Residents of the pretty Shropshire village of Irwin-on-the-Allen have vowed to take their fight against the erection of physics-defying polytunnels to the high court, after a local fruit grower was granted retrospective planning permission by the local authorities for a 900 acre time-travelling strawberry farm.
Locals accuse fruit magnate James Darren of 'desecrating' the Allen valley with row upon row of the polythene constructions. 'Our lovely countryside, once resplendent with rustic furrows, lush grazing meadows and wildflower-carpeted glades, is now a sea of sterile white plastic,' complained villager-turned-activist Robert Colbert. 'That, coupled with the constantly shifting psychedelic lights and the discordant 1960's music, is ruining our environment - not to mention completely buggering up the house prices.'
Colbert, chairman of the Irwin-on-the-Allen action committee, has dismissed Darren's claims that his fruit farm will bring much-needed employment to the area, pointing to the 'hordes' of cheap migrant labour from the Balkans, Eastern Europe and the Dark Ages that are staying at the farm. 'I don’t want to sound xenophobic, but these foreigners are completely bringing down the tone of the neighbourhood, the very fabric of the space-time continuum notwithstanding.'
The increasing number of migrant workers is also proving to be less beneficial to the local economy than was first expected, with the local pub closing down due to the flood of cheap gin brought in by Regency Londoners and Whit Bissell, owner of the local tea shop, dying of bubonic plague after serving a group of medieval peasants. Many other businesses have also reported problems after banks in nearby Shrewsbury refused to accept Edward VII pennies, Spanish doubloons or cowry shells. 'One cheeky beggar even tried to palm me off with twenty pond note with Edward Elgar on it,' complained one local shopkeeper.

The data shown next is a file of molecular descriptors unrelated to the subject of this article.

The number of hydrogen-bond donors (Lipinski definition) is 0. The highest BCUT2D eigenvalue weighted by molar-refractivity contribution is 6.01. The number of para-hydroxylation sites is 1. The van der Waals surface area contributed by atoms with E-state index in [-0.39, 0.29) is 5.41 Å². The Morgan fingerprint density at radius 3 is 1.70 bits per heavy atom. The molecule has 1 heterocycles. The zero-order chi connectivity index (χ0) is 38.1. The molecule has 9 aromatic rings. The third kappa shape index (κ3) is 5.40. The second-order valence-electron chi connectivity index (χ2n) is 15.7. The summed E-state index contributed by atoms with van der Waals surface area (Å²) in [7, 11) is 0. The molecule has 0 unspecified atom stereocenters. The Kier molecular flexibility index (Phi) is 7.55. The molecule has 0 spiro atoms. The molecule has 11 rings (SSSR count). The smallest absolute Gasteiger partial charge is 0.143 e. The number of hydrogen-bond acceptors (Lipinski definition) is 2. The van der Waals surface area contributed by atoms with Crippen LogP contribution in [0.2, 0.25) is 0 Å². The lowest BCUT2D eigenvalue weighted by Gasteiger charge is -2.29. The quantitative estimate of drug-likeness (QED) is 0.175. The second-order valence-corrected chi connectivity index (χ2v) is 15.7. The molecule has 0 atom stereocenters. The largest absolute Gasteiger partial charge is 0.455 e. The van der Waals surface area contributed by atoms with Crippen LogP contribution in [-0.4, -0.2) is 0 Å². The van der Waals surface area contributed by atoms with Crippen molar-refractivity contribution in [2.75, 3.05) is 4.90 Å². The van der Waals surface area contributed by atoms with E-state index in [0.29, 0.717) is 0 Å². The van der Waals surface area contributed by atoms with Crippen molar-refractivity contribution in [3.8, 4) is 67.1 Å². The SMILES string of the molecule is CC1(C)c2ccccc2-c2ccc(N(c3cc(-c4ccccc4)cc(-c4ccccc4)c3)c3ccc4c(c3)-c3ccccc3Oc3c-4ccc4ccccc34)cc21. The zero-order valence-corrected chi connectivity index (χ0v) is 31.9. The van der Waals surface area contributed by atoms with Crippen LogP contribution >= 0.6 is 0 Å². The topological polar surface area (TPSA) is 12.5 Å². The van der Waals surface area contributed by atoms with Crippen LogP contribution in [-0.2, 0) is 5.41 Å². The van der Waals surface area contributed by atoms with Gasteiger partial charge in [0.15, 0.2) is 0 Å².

'Saturday nights here are bedlam,' Colbert continued. 'If it's not the Serbs arguing with the Croats down the post office it's the Prussians and Bavarians going at it by the war memorial or the Vikings and the Saxons fighting pitched battles on the village green. The whole lot of them are acting like a bunch of Neanderthals - who, in all fairness, are a pretty quiet bunch who tend to keep themselves to themselves.'